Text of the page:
Riding The Rails

Live Music, Friendly Passengers Encountered on Day-Long Journey

A bullet train, it is not.

But the 12-hour, 274-km journey by rail from Phnom Penh to Battambang is an inexpensive, low-key blast for those in no particular hurry.

The train rockets along at a top speed of about 60 km an hour, with frequent, sometimes protracted stops to discharge passengers or pick up additional cars full of freight.

With ticket prices of 5,000 riel ($1.30) for Cambodian nationals and 12,500 ($3.20) for foreigners, however, it’s hard to complain.

Here’s what you get for your money:

• A seat on a surprisingly comfortable (at least for the first six hours) wooden-slat bench in a railway car that looks like it dates from the 1930s and appears not to have been painted since.

• Large, glass-free windows, equipped with shutters for the inevitable downpour, and rudimentary on-board toilet facilities, although many prefer to step discreetly into the underbrush during some of the longer station stops.

• Interesting and gregarious traveling companions, as well as a staggering array of Cambodian snacks, drinks, cigarettes, gum and moist towelettes, carried aboard at every stop by squadrons of vendors. Live entertainment is often provided by blind or disabled musicians who ride along for a few stops, serenading each car.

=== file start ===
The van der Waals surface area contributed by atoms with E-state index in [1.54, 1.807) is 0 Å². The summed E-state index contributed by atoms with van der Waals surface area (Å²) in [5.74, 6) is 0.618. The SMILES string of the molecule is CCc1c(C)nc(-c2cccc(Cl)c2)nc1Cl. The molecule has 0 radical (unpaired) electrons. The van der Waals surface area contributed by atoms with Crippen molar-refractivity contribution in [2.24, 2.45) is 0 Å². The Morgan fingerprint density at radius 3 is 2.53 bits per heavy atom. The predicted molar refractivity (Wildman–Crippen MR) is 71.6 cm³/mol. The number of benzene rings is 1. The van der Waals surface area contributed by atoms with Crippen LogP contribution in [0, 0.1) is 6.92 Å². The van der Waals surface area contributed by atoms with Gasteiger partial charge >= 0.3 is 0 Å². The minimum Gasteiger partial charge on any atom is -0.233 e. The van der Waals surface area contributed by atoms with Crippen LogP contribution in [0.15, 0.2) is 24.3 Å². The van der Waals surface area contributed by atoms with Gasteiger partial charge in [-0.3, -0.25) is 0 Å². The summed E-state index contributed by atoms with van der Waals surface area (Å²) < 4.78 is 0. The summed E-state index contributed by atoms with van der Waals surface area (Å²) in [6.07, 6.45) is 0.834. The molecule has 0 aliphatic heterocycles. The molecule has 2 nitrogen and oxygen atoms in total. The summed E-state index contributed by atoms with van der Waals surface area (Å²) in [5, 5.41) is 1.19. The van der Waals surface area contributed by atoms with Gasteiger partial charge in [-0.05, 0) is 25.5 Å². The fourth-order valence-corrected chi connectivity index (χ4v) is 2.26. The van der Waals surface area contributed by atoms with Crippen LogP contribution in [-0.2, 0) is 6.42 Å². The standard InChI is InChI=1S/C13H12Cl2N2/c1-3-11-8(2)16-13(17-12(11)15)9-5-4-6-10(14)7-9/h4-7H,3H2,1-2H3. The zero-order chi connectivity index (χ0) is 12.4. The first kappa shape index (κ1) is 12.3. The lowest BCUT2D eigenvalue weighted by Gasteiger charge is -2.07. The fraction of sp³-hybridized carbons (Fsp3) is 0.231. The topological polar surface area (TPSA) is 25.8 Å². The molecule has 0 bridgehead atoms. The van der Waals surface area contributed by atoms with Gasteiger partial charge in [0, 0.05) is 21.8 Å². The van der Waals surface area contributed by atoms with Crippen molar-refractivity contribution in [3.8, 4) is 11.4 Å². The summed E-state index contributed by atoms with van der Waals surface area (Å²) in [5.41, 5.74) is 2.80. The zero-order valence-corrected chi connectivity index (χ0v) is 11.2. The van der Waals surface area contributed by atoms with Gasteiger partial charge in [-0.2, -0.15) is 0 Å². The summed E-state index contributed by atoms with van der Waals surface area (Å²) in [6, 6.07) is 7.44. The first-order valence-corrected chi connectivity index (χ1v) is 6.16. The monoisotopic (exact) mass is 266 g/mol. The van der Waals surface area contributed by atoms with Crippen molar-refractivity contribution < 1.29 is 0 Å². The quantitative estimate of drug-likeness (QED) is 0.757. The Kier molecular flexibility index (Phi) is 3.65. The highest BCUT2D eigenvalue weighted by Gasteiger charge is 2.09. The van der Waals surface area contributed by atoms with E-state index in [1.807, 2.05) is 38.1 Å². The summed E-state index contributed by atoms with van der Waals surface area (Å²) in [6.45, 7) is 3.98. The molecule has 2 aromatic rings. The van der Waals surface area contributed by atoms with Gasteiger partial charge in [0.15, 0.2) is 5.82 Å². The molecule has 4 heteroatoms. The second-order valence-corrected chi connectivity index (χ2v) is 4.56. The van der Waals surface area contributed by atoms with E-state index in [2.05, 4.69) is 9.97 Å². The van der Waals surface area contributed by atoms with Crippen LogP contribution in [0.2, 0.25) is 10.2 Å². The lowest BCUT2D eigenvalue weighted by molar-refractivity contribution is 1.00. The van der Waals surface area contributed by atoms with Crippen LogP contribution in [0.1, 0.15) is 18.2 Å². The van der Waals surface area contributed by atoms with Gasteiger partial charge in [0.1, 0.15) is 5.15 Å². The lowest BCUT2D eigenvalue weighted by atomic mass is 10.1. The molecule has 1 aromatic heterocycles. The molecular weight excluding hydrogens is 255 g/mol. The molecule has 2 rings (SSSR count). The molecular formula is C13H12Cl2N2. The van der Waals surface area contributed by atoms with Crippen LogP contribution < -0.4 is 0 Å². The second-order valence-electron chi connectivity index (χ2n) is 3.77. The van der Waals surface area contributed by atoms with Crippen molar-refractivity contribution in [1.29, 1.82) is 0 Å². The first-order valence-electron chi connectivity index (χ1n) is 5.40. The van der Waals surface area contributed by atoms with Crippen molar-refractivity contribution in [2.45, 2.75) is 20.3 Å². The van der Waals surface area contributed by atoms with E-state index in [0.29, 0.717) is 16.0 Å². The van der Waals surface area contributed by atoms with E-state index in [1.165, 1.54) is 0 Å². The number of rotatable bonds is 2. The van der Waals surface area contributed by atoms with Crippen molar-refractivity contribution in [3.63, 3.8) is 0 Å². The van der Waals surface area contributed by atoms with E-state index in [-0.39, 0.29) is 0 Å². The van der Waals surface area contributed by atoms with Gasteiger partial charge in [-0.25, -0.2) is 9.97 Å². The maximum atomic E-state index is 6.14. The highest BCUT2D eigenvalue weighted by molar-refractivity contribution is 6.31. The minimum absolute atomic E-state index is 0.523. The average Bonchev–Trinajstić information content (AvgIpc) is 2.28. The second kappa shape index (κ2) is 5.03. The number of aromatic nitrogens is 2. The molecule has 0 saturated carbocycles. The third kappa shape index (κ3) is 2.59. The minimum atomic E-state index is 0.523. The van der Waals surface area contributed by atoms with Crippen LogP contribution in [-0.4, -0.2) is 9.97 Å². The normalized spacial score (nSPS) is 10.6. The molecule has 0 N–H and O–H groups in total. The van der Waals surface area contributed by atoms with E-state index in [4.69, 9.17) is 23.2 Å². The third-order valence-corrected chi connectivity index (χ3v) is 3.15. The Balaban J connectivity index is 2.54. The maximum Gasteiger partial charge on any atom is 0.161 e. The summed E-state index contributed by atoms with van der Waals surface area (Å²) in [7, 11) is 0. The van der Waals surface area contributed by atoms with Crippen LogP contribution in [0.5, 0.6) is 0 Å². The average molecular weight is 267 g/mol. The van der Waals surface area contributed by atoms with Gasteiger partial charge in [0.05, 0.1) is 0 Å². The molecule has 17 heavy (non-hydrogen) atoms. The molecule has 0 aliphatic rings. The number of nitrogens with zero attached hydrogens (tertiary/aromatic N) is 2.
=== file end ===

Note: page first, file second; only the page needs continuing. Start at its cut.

• The option of climbing up and riding on the roof (which, given the sun’s heat and the sometimes vigorous rocking of the cars, takes substantial nerve).

There’s plenty to see along the way, as the trains chugs through small villages and scrub land, crossing waterways and paddies, skirting mountains and forests.

On a recent trip, train passengers could see scores of trucks and cars stuck in the mud along stretches of National Route 5, where floodwaters had washed away the roadbed and villagers flocked to fish.

The train is supposed to leave Phnom Penh daily at 6 am and arrive in Battambang at 6 pm, but is often plagued by delays of several hours. As the cars have no electricity, that means the last few hours can pass in total darkness.

Cambodian train passengers, however, are resilient and come prepared. Using flashlights, candle stubs and empty water bottles, one recent carload quickly collaborated to fashion lanterns that filled the carriage with soft, swaying light.

Even when the train is overdue, the trip’s end can seem abrupt, as the train pulls into a dimly lit station in Cambodia’s second-largest city and passengers are disgorged into inky blackness.

And as they grope their way along the cars to find the station, it’s a shock to realize the train has doubled or tripled in size on the trip, thanks to all the freight cars of lumber and motos and boxes of goods that have been added along the way.




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